Diaspora Voting Rights Can Restart Relationship with Greece.

Nicholas Economides

By Nicholas Economides

How does Greece see the diaspora Greeks? On the one hand, Greece is proud of her distinguished scientists, academics, professors, doctors, leaders in art etc who excel abroad. On the other hand, Greece sees them as Greeks who “escaped” from the country – “deserted” it, some would say – and do not suffer the ravages of life in Greece. Additionally, the one million or so diaspora Greeks born in Greece are not homogeneous, with significant differences in the years they have lived abroad. And, especially in the United States and Australia, there are over a million born abroad of Greek extraction.

How does Greece see the Greeks abroad? First, as investors. Greece makes significant efforts to attract investment from Greeks abroad, with limited results. Second, as tourists. Greek tourist ads are much more common in diaspora media than in other media abroad. Third, as “lobbyists,” because paradoxically Greek newspapers believe that Greeks in the United States can, almost magically, bend American foreign policy closer to Greek interests.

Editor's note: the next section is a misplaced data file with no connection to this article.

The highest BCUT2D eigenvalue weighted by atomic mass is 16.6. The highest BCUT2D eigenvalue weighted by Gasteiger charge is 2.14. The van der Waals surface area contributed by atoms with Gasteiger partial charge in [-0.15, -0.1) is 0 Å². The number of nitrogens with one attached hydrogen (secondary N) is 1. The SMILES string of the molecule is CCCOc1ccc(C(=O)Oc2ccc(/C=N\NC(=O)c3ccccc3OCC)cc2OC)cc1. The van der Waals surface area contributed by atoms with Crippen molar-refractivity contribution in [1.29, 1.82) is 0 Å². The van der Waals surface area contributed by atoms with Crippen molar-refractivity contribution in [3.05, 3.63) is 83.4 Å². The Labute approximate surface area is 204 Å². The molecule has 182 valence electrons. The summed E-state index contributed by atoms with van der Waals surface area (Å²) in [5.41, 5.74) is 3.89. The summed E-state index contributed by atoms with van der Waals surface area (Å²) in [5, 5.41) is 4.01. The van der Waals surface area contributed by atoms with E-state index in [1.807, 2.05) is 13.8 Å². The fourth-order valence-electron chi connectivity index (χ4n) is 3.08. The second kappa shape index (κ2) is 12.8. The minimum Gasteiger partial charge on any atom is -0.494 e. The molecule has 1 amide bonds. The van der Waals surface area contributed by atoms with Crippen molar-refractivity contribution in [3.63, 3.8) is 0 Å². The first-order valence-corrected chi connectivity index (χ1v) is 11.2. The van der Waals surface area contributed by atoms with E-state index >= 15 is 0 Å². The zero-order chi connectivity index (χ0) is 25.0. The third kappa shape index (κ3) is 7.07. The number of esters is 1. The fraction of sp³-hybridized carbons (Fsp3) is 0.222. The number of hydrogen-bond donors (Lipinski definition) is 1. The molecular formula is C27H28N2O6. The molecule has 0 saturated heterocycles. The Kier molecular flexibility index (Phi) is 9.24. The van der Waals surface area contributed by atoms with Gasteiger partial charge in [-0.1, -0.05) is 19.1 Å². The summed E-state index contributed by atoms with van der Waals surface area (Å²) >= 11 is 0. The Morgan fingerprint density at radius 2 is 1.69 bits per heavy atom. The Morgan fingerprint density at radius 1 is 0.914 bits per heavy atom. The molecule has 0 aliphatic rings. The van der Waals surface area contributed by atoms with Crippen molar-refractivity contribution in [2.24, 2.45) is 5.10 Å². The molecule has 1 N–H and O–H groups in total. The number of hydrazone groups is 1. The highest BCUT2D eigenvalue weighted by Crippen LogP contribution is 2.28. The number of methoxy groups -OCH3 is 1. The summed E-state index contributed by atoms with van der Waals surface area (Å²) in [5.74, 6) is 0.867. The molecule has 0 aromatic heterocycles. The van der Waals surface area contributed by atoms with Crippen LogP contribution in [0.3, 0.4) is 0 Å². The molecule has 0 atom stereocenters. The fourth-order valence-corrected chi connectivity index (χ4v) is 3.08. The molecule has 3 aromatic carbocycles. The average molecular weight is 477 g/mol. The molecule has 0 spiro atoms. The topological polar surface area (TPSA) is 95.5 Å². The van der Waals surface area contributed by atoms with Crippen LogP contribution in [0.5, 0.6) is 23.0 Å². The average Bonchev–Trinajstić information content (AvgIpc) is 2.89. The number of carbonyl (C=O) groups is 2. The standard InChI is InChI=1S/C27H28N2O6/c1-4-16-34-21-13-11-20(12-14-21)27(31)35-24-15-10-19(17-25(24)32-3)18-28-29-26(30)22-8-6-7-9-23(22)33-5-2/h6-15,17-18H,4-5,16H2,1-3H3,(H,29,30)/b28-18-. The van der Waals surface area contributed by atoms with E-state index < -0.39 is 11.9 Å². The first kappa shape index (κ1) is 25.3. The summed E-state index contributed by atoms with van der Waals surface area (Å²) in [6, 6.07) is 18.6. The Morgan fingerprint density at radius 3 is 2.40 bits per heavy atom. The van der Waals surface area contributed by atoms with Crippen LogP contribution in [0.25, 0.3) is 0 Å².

For many, it is obvious that these “foreigners” should have equal rights with the locals in Greece and vote in national elections from where they live. For others, this notion is weird, even unfair. However, the Greek Constitution gives the right to vote to all who have been born in Greece, and generally to the holders of Greek passports or IDs – if they make the trip to Greece. The issue of the present law is whether the Greek Parliament will facilitate the diaspora Greeks to vote where they live, outside Greece. With bravery and deep trust in democracy, Kyriakos Mitsotakis’ New Democracy is proposing this change. However, small-minded MPs and parties want to deny even this small help toward Greeks abroad.

Read the full eKathimerini article.

Nicholas Economides is a Professor of Economics at NYU Stern School of Business.